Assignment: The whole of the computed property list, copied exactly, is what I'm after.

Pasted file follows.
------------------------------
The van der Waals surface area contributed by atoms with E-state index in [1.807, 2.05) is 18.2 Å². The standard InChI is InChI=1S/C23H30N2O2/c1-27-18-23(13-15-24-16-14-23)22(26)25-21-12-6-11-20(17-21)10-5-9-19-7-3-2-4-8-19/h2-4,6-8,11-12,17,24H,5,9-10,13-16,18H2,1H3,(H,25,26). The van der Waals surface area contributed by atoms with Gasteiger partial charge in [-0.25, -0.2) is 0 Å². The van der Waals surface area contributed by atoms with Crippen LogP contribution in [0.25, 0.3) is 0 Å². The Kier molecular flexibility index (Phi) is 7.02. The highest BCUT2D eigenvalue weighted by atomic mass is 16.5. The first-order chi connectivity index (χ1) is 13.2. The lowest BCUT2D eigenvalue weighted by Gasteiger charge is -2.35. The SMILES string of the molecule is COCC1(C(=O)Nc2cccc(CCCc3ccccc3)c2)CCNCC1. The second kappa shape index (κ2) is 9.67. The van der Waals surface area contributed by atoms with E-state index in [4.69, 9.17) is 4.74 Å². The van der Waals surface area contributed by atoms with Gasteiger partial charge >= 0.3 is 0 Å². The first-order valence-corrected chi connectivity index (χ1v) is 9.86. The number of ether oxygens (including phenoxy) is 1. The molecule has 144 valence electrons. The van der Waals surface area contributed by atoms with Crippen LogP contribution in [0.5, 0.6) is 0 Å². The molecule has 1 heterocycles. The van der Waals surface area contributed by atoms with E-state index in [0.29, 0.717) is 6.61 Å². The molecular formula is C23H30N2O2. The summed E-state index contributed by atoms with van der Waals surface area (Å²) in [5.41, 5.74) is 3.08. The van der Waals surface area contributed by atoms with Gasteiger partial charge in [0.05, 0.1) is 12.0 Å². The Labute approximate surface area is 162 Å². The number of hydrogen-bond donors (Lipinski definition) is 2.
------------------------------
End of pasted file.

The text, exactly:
The van der Waals surface area contributed by atoms with E-state index in [1.807, 2.05) is 18.2 Å². The standard InChI is InChI=1S/C23H30N2O2/c1-27-18-23(13-15-24-16-14-23)22(26)25-21-12-6-11-20(17-21)10-5-9-19-7-3-2-4-8-19/h2-4,6-8,11-12,17,24H,5,9-10,13-16,18H2,1H3,(H,25,26). The van der Waals surface area contributed by atoms with Gasteiger partial charge in [-0.25, -0.2) is 0 Å². The van der Waals surface area contributed by atoms with Crippen LogP contribution in [0.25, 0.3) is 0 Å². The Kier molecular flexibility index (Phi) is 7.02. The highest BCUT2D eigenvalue weighted by atomic mass is 16.5. The first-order chi connectivity index (χ1) is 13.2. The lowest BCUT2D eigenvalue weighted by Gasteiger charge is -2.35. The SMILES string of the molecule is COCC1(C(=O)Nc2cccc(CCCc3ccccc3)c2)CCNCC1. The second kappa shape index (κ2) is 9.67. The van der Waals surface area contributed by atoms with E-state index in [4.69, 9.17) is 4.74 Å². The van der Waals surface area contributed by atoms with Gasteiger partial charge >= 0.3 is 0 Å². The first-order valence-corrected chi connectivity index (χ1v) is 9.86. The number of ether oxygens (including phenoxy) is 1. The molecule has 144 valence electrons. The van der Waals surface area contributed by atoms with Crippen LogP contribution in [0.5, 0.6) is 0 Å². The molecule has 1 heterocycles. The van der Waals surface area contributed by atoms with E-state index in [0.29, 0.717) is 6.61 Å². The molecular formula is C23H30N2O2. The summed E-state index contributed by atoms with van der Waals surface area (Å²) in [5.41, 5.74) is 3.08. The van der Waals surface area contributed by atoms with Gasteiger partial charge in [0.05, 0.1) is 12.0 Å². The Labute approximate surface area is 162 Å². The number of hydrogen-bond donors (Lipinski definition) is 2.